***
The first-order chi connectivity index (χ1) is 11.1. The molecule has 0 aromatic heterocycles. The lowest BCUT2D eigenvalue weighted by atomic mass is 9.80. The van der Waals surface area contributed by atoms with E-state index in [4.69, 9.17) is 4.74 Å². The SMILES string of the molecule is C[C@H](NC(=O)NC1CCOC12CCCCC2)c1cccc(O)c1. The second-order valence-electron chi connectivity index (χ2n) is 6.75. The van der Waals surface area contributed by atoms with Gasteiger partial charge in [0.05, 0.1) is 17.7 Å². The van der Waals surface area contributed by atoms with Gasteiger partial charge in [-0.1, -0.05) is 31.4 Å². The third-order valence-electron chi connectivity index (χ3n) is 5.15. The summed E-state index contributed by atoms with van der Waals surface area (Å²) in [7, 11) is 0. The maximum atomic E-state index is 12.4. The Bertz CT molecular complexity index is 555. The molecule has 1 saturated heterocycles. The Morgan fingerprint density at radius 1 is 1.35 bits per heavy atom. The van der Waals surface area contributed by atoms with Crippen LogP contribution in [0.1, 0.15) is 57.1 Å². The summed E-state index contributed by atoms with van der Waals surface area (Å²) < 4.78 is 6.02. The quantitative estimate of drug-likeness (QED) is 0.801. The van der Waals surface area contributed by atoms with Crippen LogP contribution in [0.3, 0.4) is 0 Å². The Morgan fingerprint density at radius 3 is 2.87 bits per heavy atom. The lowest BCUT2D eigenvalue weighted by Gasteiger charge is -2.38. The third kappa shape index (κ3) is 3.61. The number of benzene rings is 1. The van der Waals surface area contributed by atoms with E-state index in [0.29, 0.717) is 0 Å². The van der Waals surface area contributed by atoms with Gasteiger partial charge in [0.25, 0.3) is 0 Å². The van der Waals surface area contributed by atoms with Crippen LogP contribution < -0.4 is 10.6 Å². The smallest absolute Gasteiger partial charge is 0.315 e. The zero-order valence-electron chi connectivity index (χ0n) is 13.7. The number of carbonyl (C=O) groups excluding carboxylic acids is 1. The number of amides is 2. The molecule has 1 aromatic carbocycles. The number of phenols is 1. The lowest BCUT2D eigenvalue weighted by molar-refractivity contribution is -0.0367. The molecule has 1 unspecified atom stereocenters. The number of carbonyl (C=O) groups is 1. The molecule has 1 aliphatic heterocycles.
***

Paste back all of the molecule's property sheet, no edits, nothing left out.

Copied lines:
The first-order chi connectivity index (χ1) is 11.1. The molecule has 0 aromatic heterocycles. The lowest BCUT2D eigenvalue weighted by atomic mass is 9.80. The van der Waals surface area contributed by atoms with E-state index in [4.69, 9.17) is 4.74 Å². The SMILES string of the molecule is C[C@H](NC(=O)NC1CCOC12CCCCC2)c1cccc(O)c1. The second-order valence-electron chi connectivity index (χ2n) is 6.75. The van der Waals surface area contributed by atoms with Gasteiger partial charge in [0.05, 0.1) is 17.7 Å². The van der Waals surface area contributed by atoms with Gasteiger partial charge in [-0.1, -0.05) is 31.4 Å². The third-order valence-electron chi connectivity index (χ3n) is 5.15. The summed E-state index contributed by atoms with van der Waals surface area (Å²) in [7, 11) is 0. The maximum atomic E-state index is 12.4. The Bertz CT molecular complexity index is 555. The molecule has 1 saturated heterocycles. The Morgan fingerprint density at radius 1 is 1.35 bits per heavy atom. The van der Waals surface area contributed by atoms with Crippen LogP contribution in [0.1, 0.15) is 57.1 Å². The summed E-state index contributed by atoms with van der Waals surface area (Å²) < 4.78 is 6.02. The quantitative estimate of drug-likeness (QED) is 0.801. The van der Waals surface area contributed by atoms with Crippen LogP contribution in [0.3, 0.4) is 0 Å². The Morgan fingerprint density at radius 3 is 2.87 bits per heavy atom. The lowest BCUT2D eigenvalue weighted by Gasteiger charge is -2.38. The third kappa shape index (κ3) is 3.61. The number of benzene rings is 1. The van der Waals surface area contributed by atoms with E-state index in [0.29, 0.717) is 0 Å². The van der Waals surface area contributed by atoms with Gasteiger partial charge in [0.25, 0.3) is 0 Å². The van der Waals surface area contributed by atoms with Crippen LogP contribution < -0.4 is 10.6 Å². The smallest absolute Gasteiger partial charge is 0.315 e. The zero-order valence-electron chi connectivity index (χ0n) is 13.7. The number of carbonyl (C=O) groups excluding carboxylic acids is 1. The number of amides is 2. The molecule has 1 aromatic carbocycles. The number of phenols is 1. The lowest BCUT2D eigenvalue weighted by molar-refractivity contribution is -0.0367. The molecule has 1 unspecified atom stereocenters. The number of carbonyl (C=O) groups is 1. The molecule has 1 aliphatic heterocycles.